Paul Peterson is currently serving as an offensive intern for the Brigham Young University Cougars football program. During his college playing days, Paul compiled a 12-2 career record as Boston College’s starting quarterback and was the first QB in BC football history to begin his career 6-0. He led the Golden Eagles to two consecutive bowl game victories over Colorado State and North Carolina. He was named the Big East Offensive Player of the Week twice, the MVP of the Continental Tire Bowl, and BC’s team MVP his senior year. He was also a J.C. Grid-Wire All-America Quarterback at Snow College in Ephraim, Utah before attending Boston College. His oldest brother Charlie is a former BYU quarterback.

CG365: What are your thoughts and feelings as you contemplate returning with the BYU football squad to Boston College and the site of many great football memories for you?

PP:  I’m excited. I have a lot of friends out there that I’m anxious to see and the coaches who I played for are still there and I’m excited to see them. On the other side of the ball, I’m part of a new team now, so I want to see BYU have a lot of success and come home with a victory.

CG365:  Tell us a little about your studies at Boston College. What did you major in?

PP:  I majored in business. You know, coming from a junior college, there was a little bit of a curve in adapting, but I had a great academic experience there and the faculty was great.  It’s just an awesome school.

CG365:  Did you find yourself to be quite the anomaly on campus as a returned LDS missionary at a private Catholic university?

PP: You know, the Boston College environment is very tolerant of other religions. There are Muslims and Jewish people, many different faiths are represented—the biggest thing was being married. I was the only married guy on the team, and I think I was the only married guy in the whole undergraduate school, so everyone thought that was kind of different.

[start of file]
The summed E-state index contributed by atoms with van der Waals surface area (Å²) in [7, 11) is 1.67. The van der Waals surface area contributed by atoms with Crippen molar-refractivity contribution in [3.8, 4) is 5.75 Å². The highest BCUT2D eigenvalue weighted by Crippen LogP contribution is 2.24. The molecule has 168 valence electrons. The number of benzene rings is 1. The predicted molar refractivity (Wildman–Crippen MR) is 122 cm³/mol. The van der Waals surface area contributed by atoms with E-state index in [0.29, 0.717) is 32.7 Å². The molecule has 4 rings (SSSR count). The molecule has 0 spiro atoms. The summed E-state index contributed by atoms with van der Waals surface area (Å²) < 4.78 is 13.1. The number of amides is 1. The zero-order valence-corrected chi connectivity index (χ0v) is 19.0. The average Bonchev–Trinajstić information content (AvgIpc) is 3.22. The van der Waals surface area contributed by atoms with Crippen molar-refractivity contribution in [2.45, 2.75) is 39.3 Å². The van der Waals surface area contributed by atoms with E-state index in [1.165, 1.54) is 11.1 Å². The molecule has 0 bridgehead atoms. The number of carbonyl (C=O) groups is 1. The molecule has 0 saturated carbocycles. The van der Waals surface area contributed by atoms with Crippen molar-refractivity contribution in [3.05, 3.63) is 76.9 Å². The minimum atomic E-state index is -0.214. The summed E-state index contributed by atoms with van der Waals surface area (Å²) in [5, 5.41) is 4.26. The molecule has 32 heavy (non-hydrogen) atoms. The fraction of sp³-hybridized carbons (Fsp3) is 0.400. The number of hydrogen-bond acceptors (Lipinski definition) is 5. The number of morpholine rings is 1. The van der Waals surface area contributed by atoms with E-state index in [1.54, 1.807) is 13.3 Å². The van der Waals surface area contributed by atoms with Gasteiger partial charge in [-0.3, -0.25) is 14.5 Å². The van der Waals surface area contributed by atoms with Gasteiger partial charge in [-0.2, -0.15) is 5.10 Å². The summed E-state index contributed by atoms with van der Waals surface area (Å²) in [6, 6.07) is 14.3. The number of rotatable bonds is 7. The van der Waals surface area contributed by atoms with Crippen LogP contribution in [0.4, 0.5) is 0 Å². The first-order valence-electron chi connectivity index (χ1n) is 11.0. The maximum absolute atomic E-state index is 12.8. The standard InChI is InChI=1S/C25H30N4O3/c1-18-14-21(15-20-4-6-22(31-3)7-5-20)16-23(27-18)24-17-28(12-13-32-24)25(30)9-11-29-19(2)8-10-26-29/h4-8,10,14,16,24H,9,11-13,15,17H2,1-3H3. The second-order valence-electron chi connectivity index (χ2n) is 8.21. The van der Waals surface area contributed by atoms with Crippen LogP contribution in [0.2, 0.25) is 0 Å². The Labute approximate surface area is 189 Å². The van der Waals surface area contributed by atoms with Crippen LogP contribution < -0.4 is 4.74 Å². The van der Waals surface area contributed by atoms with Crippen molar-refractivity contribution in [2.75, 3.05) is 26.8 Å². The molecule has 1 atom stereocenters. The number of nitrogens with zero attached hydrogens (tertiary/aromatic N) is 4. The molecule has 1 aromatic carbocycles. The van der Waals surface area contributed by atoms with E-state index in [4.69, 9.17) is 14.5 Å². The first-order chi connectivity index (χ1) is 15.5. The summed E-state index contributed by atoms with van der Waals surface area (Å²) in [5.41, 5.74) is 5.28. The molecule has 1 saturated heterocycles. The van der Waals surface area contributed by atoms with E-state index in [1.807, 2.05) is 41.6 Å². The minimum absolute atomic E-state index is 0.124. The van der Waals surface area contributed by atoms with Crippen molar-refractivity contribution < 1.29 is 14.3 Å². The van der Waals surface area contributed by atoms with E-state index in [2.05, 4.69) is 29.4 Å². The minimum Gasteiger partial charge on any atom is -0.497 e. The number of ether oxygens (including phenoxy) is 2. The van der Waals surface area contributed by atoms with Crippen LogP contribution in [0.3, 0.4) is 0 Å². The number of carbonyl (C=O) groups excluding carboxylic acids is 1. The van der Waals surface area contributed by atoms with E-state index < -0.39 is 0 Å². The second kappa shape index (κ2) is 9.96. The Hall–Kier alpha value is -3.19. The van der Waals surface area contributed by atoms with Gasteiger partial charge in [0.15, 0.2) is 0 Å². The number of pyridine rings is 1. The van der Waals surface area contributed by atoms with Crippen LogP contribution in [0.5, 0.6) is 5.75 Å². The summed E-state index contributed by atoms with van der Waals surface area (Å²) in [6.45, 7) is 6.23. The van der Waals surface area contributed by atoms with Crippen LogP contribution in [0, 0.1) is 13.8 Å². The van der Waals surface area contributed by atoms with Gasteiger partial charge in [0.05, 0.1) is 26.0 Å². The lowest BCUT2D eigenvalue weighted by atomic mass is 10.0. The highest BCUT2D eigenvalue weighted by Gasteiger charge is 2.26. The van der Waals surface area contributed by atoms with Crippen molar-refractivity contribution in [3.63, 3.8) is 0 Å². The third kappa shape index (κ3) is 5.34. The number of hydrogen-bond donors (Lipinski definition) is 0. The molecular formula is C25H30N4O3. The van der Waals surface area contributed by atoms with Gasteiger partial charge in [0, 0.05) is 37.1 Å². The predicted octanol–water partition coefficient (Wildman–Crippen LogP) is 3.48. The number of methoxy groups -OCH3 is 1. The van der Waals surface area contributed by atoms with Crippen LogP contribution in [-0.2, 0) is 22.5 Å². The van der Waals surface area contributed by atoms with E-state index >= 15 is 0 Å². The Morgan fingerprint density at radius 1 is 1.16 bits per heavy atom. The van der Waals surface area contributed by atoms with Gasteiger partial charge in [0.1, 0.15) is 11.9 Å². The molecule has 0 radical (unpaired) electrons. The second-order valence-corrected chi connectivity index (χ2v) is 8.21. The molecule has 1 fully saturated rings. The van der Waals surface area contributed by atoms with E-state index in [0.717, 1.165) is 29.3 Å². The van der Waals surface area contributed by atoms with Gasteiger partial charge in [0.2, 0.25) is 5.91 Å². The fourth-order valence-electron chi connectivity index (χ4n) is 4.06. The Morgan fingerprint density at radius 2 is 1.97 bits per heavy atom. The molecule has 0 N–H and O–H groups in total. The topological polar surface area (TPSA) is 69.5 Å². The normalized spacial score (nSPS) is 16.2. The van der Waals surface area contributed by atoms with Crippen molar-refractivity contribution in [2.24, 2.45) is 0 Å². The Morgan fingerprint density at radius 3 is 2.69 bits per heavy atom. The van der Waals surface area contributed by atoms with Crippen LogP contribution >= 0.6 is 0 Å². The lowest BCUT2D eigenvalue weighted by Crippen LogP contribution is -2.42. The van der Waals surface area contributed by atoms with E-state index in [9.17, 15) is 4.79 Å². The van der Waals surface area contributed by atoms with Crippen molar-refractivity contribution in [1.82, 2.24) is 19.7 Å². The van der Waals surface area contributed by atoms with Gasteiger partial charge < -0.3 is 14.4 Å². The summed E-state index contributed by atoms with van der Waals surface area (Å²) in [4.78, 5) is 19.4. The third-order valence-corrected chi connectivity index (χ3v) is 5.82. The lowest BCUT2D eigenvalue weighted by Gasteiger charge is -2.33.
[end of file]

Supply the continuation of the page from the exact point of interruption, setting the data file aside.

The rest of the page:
CG365:  You probably feel pretty comfortable around the BYU team now, right?

PP:  Oh definitely, definitely. The guys are in the same situation and I can relate to them a bit better.

CG365:  Can you share a thought or two of what was running through your mind as you and your wife were driving in your car from Utah to the East Coast the summer you transferred to Boston College?

PP:  We didn’t know what to expect.  We didn’t know what the culture would be like back East…We didn’t really understand how it would be…we were just excited for the new adventure.  We both had an awesome experience.  My wife, Meghan, was able to find a job on campus and get her school paid for and we both graduated.  I think she misses Boston.  She made some good friends out there as well.

CG365:  Do you miss the culture of a historic and dynamic city like Boston?

PP:  Yeah, it has a cool feel. It takes people a while to warm up to you, but once they do, you’re friends for life. We had such a great experience there. Besides Boston College, you’ve got Boston U., Harvard, MIT, Emerson, Berkley College of Music—it’s just a mecca for education.  There’s a lot of students, so there’s a lot of activities geared toward students … Boston just has its own unique atmosphere that’s different from any other place in the United States.

CG365:  Is your wife going to be able to go back there for the game?

PP:  Well, we have a 2-month old baby, so the timing isn’t quite right for her to make the trip back East this time.

CG365:  Are you hearing any smack talk coming from your old teammates about this week’s game with BYU?

PP: BC’s really the type of team—I don’t think anybody really likes to talk smack over there. I remember every game, the head coach [Tom O’Brien] he would say, “Let’s be about it, not talk about it.”